Publisher: Rockstar Games
It can be difficult to figure out how to approach older games. On one hand, you have to respect the era in which they were created. Sometimes, however, a game can be bad even for that era. The opposite of course is also true, a really good game can transcend the period it was made in, and have a timeless quality. Max Payne is one of the latter — and then some. The first game came out well over seventeen years ago and was ported to consoles the following year. Even just playing briefly, it is mind-blowing how well the game holds up nearly two decades later, and for that matter is just a well-designed noir story to boot. Max Payne is nothing if not masterful.
Max Payne follows the story of — of course — Max Payne; a cop who ends up becoming an undercover DEA agent in order to find the source of the Valkyr epidemic, which killed his wife and baby. The game is best described as a shot glass of noir tropes. A hard boiled and cynical detective who’s alone in the world, first-person narration, a femme fatale, and tangling with criminal conspiracies. The cutscenes are also told in comic book panel style. While that’s not necessarily an original choice (Metal Gear Solid and Infamous are among the other games that have done the same), but it makes for an interesting one in an already stylish game. The game also peppers its already noir-tastic world with Norse mythology references; which, honestly, only make the game more appealing when you get to draw lines between the game’s events and the Norse stories on which they’re based. All told, the game’s world is a very unique one in an industry that’s happy to recycle over and over again.
The game’s combat system holds up surprisingly well too. While the game predates cover shooters like Gears of War, Max Payne still gives you an even playing field. The combat mechanics of this one owe more to John Woo films than anything else. The shooting is very much about style, and the Bullet Time mechanic allows you to slow down time in order to see where bullets will hit you, better aim at enemies, and best of all: dive face first towards them in bombastic glory. You’re also given a pretty healthy arsenal of weapons and multiple ways to use them. Thankfully, dual-wielding (which also appears) isn’t difficult to use either. There’s plenty of room given for you to use your loadout as you please, the rule Max Payne adheres to the most is fun first.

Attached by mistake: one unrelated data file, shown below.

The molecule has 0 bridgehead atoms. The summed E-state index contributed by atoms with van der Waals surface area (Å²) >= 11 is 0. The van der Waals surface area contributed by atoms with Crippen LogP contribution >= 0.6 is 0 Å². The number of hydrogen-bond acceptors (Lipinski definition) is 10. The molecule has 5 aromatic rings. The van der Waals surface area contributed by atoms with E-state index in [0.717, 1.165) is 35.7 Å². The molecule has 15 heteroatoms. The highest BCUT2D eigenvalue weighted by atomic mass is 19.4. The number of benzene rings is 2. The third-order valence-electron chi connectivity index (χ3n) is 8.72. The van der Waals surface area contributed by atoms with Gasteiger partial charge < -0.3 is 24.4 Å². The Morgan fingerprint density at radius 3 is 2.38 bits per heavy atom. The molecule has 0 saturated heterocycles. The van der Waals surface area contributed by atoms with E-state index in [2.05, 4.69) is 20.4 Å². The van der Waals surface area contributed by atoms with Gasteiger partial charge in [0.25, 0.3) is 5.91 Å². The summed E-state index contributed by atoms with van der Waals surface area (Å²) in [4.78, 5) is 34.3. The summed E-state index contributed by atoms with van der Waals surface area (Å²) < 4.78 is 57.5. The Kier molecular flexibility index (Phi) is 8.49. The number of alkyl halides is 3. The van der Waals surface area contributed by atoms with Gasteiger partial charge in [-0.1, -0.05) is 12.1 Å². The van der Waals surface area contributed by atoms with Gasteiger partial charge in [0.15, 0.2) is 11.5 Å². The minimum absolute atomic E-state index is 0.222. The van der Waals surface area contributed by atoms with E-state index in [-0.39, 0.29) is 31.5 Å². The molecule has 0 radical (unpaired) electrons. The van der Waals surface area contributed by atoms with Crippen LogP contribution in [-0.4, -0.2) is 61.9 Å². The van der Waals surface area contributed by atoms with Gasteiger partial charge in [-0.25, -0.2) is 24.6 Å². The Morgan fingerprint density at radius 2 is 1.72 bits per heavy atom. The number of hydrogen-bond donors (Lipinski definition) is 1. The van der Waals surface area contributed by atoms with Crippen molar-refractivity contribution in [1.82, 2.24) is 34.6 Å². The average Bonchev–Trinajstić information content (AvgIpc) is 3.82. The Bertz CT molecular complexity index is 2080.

It’s also worth noting that Max Payne is a very brisk game. You go through multiple setpieces very quickly, as well as advance through the story at a healthy pace at well. While it’s easy to worry about game length these days, a stretched out shooter can make for a boring game experience. In that respect, I really do appreciate that Max Payne has an eye for keeping the show going, while still allowing the player to bask in the world its created.
So at this point it just has to be said: yes, Max Payne is absolutely worth playing. While the only drawback is that on the PC, it needs mods to play on a modern computer (cue the PC master race). Otherwise, it’s a one-of-a-kind experience. You’re not going to find many games that merge hard-boiled noir with Norse mythology after all.